A viral video of an American missionary abusing local hotel staff in Uganda exposed the ongoing racism and colonialism that continues to infuse global aid and development. Through voices with deep experience in the sector, we hear how the white savior complex continues to harm those receiving and giving aid around the world, and think about ways to help it become a more equal space.
In his new book, Gay, Inc: The Nonprofitization of Queer Politics, Myrl Beam argues that as many of the largest queer nonprofits have accepted millions from wealthy donors and foundations, the LGBT movement has become less radical.
There is a profound lack of diversity in America’s finest cultural institutions. We examine the scope of the problem, why it matters, and highlight innovative programs aimed at growing more diverse leadership across the nation’s arts and cultural institutions.
From rural Wisconsin to the Bronx, there’s a crisis in home healthcare. It may be one of America’s fastest growing industries, but there aren’t enough workers to meet this demand. We spend time with home care workers and their clients, and learn why it will be hard to age in the comfort of our own homes without wide-scale reform.
Global elites have been credited for using their power and privilege to ‘change the world’ whether through apps that purport to tackle poverty or by making large donations to charity. In his new book, Winners Take All, former New York Times correspondent Anand Giridharadas offers a searing indictment of the notion that America’s wealthy are fixing our social problems
In an updated podcast, two years after being sexually assaulted by South Sudanese soldiers, an Italian aid worker remembers the attack, explains why she testified in court, and is relieved by recent news that they have been given jail terms. “I won. We won. Women won,” she tells us.
As the leader of a second chance program for young people, YouthBuild USA’s John Valverde describes what it means to live out his own second chance.
Many artists are asked to donate their work to charity auctions. The nonprofit raises money for a good cause, the buyer gets a beautiful piece of work, but what does the artist gain?
Nearly a decade after being violently assaulted while working for the United Nations High Commissioner for Refugees in Sri Lanka, Shannon Mouillesseaux has tough words for her former employer.
Want to give to the homeless this holiday season? Three insights into the benefits and the harm of giving money directly to people on the street.
Nonprofits, tech companies and even NFL players have raised millions to help after recent natural disasters. But giving may be the easy part. Having an impact is harder.
In an increasingly unequal world, where money and power are closely linked, sociology professor Linsey McGoey says philanthropy is part of the problem.
We discuss fifteen successful social change campaigns that have had major impact, from South Africa's anti-apartheid campaign to the legislative success of marriage equality in the US. We learn what made them successful and why lasting social change requires patience and audacity.
Human smuggling has grown into a multibillion dollar industry. We explore the complex relationships between migrants, refugees, and the myriad players involved in smuggling them across borders.
There are over 900 hate groups operating across the US right now. Ryan Lenz monitors them, and former skinhead Angela King works to deradicalize those who want to leave them. They discuss their work and why they do it.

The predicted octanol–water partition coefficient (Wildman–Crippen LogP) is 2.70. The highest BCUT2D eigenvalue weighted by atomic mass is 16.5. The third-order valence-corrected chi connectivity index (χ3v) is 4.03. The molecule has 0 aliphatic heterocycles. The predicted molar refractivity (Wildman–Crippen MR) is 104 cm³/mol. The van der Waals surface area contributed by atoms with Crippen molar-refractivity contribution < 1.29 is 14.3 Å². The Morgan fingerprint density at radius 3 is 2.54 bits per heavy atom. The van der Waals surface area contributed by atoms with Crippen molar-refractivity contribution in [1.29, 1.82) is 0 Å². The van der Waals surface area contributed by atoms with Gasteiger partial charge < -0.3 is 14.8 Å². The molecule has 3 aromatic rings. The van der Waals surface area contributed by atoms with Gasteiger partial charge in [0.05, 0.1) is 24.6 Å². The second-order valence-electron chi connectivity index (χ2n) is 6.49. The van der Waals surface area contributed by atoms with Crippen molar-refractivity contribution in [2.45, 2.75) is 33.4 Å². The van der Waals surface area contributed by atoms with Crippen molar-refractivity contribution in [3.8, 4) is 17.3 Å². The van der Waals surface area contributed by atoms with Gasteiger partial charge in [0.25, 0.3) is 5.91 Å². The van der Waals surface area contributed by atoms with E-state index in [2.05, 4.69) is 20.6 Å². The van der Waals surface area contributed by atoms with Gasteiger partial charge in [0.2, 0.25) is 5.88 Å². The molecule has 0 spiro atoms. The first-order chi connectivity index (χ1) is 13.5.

As aware citizens, it might feel good to check our privilege and that of others, but writer Phoebe Maltz Bovy says that privilege awareness has its problems.
Instead of feeling gratitude towards billionaire philanthropists, Stanford professor Rob Reich says we should scrutinize the power they wield.
Forty years after making his name with a famous psychological experiment about what makes good people do bad things, Philip Zimbardo has decided to flip the script. He tells us about his project that teaches people how to act heroically and describes his journey from studying evil to inspiring hope.
We explore the growing influence that private donors are exerting in national and local politics and why the power the wealthy are wielding today is likely to intensify in the years ahead. An interview with David Callahan, author of The Givers: Wealth, Power, and Philanthropy in a New Gilded Age.
At the nation’s top universities and colleges, children of privilege are taking spots away from straight A students without the same connections, and the problem is only getting worse.
Whether you’re a professional aid worker or just an engaged citizen, doing good for others requires that you to take time to be good to yourself, too. We speak to a veteran aid worker along with the author of a new book, The Idealist’s Survival Kit.
Some were surprised to see Silicon Valley tech workers protest Trump’s new immigration policies, but one civic tech leader tells us they are fighting for the fundamental values of openness and connection that made the internet itself great.
When you're eating out, tipping might seem like a good thing. But, on this Valentine's Day, we explore the many problems that America's tipping culture creates for restaurant workers.
Maaza Mengiste came to the US as a child, after her family fled Ethiopia’s civil war. Even so, the New York based writer explains why she feels strongly about not calling herself a refugee, why activists need to take breaks from Twitter, and reflects on the stubborn endurance of art in times of upheaval.
Do you think a little more empathy would help in our increasingly divided and unequal world? Not so, says Yale professor Paul Bloom. In his book ‘Against Empathy,’ he argues that empathy is short-sighted, prejudiced and often makes the world a worse place. He offers more effective ways forward.